Upon making my decision to leave teaching nearly 30 years ago, I interviewed with numerous companies. At the first interview, the human resource director looked up at me and said, “You’re a teacher. You bring nothing of value to the business world. It’s as if you were a drill instructor in the military. That does not help us in any way. We are not interested in you.”
The second interview was a much worse experience. I arrived at the office of the public relations/marketing director of another local firm. He looked up from my résumé, crumpled it in his hands and threw it into the waste basket in front of me and said, “Not interested.”
During the next interview, the HR director looked me in the eyes and said, “If you could do anything in this world, what would you do?” My reply, 29 years ago was, “I would be a writer and speaker.” He smiled and said, “You don’t want to be in retail. Put my name down as a reference and get the heck out of here.”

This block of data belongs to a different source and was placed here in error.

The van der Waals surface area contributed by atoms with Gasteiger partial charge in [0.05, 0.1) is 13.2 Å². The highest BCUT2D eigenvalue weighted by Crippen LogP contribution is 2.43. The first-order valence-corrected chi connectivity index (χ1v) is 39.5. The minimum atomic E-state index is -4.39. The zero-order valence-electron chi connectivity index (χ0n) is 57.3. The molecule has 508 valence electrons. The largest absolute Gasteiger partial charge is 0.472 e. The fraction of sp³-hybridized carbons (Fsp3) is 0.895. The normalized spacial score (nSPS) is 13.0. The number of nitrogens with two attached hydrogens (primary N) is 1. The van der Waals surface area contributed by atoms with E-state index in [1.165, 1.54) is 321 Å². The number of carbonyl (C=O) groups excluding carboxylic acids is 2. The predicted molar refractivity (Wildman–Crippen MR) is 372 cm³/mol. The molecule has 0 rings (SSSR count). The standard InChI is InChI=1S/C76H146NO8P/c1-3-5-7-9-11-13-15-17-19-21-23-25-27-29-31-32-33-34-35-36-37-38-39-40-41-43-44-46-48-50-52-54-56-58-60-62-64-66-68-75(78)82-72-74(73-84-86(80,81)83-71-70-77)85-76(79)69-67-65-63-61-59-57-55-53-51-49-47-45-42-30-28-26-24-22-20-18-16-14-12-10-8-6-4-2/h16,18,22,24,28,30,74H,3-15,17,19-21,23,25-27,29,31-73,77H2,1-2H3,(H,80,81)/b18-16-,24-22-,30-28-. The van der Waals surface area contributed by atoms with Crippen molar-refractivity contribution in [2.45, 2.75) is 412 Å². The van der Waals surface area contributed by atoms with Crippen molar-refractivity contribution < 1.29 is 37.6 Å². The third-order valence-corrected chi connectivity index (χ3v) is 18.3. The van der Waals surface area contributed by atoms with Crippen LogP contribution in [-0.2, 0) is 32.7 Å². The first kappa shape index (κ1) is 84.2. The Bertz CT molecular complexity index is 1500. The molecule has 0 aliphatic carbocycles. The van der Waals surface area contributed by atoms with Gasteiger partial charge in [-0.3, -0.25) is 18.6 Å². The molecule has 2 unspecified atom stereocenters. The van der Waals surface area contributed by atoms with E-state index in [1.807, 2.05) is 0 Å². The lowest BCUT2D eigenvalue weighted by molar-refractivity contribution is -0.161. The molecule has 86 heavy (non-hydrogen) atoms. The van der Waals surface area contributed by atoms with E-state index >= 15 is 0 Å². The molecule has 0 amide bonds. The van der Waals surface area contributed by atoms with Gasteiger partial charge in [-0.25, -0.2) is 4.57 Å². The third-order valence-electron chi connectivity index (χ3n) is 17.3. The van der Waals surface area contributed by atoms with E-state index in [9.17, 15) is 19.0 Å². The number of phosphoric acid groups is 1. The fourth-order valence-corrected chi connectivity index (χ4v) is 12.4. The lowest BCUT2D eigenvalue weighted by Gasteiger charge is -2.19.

In the Wall Street Journal, Melinda Beck wrote an inspirational article about rejection and those who are moved in a positive way by denunciation. She talked about actress and singer, Julie Andrews who was rejected as “not photogenic enough for films.” She also talked about the rejection of the Harry Potter books by 12 publishing companies, Michael Jordan being cut from his high school basketball team his sophomore year, and numerous other successful people like Walt Disney, the Beatles, Dr. Seuss and Thomas Edison.
What was it that made them continue to drive forward, to push their ideas and dreams to reality? In the article, Ms. Beck says that the psychologists call it ‘self-efficacy,’ the unshakable belief that they have in themselves to succeed.” “It also is the hallmark of ‘positive psychology,’ which focuses on developing character strengths rather than alleviating pathologies.”
Here was the key point to the article: Those people who succeeded believed that persistence will let them beat the odds. “Sometimes genius itself needs time.”
The good news about this is that, according to Harvard Medical School psychologist, Robert Brooks, “You can develop a resilient mindset at any age.”
Bottom line? Do not allow negative responses to disrupt your dreams. Go for it. No matter what your age is.